0.08

Average

1.5

Source: UNODC 2017 World Report

According to Table 2, the four countries which lead consumption in South America currently have difficult hospitalary emergencies, due to consumption issues. Colombia still has no consumption issues at its demand is half of the South American average and way below Uruguay, Brazil and Chile. Despite that the price of a gram of cocaine is the lowest in South America.[3] However, Colombian authorities are saying there is an exaggerated demand increase due to a supposed oversupply due to the increased amount of confiscations in Colombia (435 ton in 2017).

Colombia continues to be the first supplier (90%) of the cocaine distributed to the United States, the rest comes from Peru, and still the refining technology discovered suggests that it is handled with Colombian procedures, which could imply the basic cocaine paste (BCP) is being brought from Peru or that Colombians are controlling Peruvian laboratories   [4].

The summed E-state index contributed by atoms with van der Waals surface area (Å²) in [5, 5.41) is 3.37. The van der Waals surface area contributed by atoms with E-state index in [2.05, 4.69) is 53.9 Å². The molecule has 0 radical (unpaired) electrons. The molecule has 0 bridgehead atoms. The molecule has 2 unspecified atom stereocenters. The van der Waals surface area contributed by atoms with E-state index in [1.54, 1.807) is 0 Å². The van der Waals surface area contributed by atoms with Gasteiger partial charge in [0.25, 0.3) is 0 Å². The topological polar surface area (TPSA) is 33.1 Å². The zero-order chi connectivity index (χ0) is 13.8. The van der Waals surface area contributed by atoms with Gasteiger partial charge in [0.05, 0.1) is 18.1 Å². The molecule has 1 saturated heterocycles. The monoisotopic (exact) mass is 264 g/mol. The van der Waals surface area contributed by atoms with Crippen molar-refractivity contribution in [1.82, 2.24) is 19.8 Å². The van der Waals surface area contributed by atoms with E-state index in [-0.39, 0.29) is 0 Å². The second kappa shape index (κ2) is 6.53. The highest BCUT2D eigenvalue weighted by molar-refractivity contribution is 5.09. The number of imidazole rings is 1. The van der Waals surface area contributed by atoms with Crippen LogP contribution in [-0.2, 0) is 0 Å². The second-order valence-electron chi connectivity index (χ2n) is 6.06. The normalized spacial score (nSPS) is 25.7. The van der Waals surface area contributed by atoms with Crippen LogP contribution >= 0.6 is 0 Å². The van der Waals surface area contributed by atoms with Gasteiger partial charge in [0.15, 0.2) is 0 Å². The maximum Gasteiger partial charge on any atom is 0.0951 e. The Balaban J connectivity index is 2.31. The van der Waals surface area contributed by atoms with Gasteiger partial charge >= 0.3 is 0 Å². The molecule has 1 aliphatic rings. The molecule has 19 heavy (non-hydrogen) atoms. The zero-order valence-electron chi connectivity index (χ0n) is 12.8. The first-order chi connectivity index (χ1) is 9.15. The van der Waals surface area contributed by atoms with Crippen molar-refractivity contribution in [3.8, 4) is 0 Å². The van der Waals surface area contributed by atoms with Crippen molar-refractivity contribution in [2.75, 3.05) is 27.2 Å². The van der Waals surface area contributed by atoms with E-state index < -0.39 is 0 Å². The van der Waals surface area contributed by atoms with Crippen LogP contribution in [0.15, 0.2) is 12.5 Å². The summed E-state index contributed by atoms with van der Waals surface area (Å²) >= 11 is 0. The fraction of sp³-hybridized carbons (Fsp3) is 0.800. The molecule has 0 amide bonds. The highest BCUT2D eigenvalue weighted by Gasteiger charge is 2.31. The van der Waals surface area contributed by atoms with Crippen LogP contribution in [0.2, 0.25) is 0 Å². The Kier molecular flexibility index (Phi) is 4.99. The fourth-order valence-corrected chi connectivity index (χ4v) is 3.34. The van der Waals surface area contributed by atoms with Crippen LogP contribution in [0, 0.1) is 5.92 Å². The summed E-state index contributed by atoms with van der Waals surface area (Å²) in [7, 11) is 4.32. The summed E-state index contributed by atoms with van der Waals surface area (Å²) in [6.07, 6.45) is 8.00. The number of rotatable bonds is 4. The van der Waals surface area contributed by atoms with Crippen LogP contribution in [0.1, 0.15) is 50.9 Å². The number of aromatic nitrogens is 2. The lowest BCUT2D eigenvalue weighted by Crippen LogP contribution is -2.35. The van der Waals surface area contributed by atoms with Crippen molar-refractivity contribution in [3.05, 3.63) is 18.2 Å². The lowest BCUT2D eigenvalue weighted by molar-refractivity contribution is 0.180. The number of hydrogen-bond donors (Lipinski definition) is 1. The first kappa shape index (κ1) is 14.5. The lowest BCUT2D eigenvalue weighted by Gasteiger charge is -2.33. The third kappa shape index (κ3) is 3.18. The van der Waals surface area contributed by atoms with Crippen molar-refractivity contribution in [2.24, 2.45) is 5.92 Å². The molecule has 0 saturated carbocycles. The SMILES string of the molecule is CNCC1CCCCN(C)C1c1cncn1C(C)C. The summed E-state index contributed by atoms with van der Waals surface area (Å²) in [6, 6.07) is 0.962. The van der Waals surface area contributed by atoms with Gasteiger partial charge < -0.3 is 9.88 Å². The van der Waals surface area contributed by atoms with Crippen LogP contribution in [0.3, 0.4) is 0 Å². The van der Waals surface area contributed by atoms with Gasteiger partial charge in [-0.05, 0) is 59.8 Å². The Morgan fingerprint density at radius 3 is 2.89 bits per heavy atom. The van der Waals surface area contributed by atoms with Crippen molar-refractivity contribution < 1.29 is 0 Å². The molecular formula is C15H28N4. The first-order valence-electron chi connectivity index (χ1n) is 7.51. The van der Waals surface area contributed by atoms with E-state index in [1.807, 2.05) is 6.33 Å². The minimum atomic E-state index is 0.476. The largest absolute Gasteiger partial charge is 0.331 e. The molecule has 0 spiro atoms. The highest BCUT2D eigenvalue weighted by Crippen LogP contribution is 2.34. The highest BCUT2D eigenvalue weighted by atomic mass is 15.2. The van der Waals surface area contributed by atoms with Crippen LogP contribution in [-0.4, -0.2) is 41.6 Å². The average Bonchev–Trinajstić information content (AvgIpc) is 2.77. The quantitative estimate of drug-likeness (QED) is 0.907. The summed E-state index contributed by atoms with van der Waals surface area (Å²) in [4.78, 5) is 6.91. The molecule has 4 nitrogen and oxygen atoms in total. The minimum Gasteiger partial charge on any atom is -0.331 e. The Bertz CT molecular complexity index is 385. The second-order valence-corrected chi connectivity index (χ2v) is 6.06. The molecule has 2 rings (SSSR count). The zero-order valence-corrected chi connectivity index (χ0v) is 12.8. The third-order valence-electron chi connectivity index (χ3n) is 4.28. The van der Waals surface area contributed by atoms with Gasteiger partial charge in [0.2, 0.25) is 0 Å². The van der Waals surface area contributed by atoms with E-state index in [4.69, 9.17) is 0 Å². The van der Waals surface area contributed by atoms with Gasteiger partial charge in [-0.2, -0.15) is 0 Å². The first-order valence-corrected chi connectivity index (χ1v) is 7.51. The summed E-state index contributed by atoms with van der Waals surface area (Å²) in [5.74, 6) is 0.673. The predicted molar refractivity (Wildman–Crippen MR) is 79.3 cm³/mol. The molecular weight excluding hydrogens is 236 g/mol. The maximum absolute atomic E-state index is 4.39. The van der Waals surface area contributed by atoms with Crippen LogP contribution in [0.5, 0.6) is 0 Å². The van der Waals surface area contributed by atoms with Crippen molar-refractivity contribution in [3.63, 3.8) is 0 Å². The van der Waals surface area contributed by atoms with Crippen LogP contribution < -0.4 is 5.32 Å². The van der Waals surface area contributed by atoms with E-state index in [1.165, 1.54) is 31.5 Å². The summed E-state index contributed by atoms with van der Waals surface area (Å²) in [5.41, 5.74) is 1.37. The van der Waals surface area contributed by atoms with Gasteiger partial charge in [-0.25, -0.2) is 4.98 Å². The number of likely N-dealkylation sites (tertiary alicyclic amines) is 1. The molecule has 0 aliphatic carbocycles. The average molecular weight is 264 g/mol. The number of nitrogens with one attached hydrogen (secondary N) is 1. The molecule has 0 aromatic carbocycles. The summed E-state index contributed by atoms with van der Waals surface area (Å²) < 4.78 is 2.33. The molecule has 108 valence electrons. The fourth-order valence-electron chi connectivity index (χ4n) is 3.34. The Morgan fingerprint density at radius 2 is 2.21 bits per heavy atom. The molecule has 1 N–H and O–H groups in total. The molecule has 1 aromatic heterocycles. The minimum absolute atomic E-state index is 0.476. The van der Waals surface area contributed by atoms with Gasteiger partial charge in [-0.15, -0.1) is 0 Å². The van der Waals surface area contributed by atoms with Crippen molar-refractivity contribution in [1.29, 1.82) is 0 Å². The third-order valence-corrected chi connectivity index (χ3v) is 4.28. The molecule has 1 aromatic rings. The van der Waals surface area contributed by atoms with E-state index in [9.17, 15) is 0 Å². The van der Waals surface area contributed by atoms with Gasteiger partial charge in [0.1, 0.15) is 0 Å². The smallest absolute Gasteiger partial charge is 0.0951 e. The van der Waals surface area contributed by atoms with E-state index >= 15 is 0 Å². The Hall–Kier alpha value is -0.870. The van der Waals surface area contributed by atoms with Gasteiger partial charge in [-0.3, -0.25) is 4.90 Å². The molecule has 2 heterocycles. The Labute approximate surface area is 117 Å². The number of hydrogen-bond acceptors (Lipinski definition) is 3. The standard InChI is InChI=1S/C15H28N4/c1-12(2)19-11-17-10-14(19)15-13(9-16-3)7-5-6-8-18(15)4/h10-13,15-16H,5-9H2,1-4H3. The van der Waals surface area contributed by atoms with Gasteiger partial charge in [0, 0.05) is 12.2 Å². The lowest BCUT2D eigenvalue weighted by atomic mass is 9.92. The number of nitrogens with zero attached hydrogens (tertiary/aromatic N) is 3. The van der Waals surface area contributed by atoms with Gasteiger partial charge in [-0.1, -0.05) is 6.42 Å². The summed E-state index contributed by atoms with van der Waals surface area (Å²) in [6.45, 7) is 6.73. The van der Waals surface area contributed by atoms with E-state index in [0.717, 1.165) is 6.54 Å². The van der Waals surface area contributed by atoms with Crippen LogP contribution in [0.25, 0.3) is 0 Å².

But also with the increase in cocaine cropping in Colombia since 2015, it seems Colombian is emerging again as the largest coca provider to Europe. This year reports speak of a 67% increase of cocaine exports to Europe [5]

The reports of seized drugs coming from Colombia (80% of the total) increased in such a manner that reports coming from Venezuela (12%) and Ecuador (12%) involve Colombia as the country of origin [6].

Ideas that confuse

In this context, the great question is the type of connection between Colombian and Brazilian narcotraffikers, as Brazil is the main point of cocaine exports to the world. In fact, Brazil receives packages coming from Peru and Bolivia and the amounts sent from Colombia are unknown.

In contrast to the prior, the distorted information of the Colombia issue with cocaine produces confusion and weaknesses when it comes to taking reasonable strategies or at least more realist. This information creates fear in the public opinion creating imaginary epidemic situations of the internal demand, while little is done in prevention and treatment. On the other hand, there is the conceited idea that the Mexican Cartels are the absolute owners of the world cocaine trade, managing armed groups, controlling internal business spaces in Colombia, creating a false wall in regards to Colombian transnational structures that move surreptitiously like fish in water connecting structures in the world cocaine scenario. Also, they are concealing the links that guarantee money laundering including land in Colombia and the relationships with legal environments which feed on narcotrafficking money and end up erasing the frontier between lawfulness and illegality.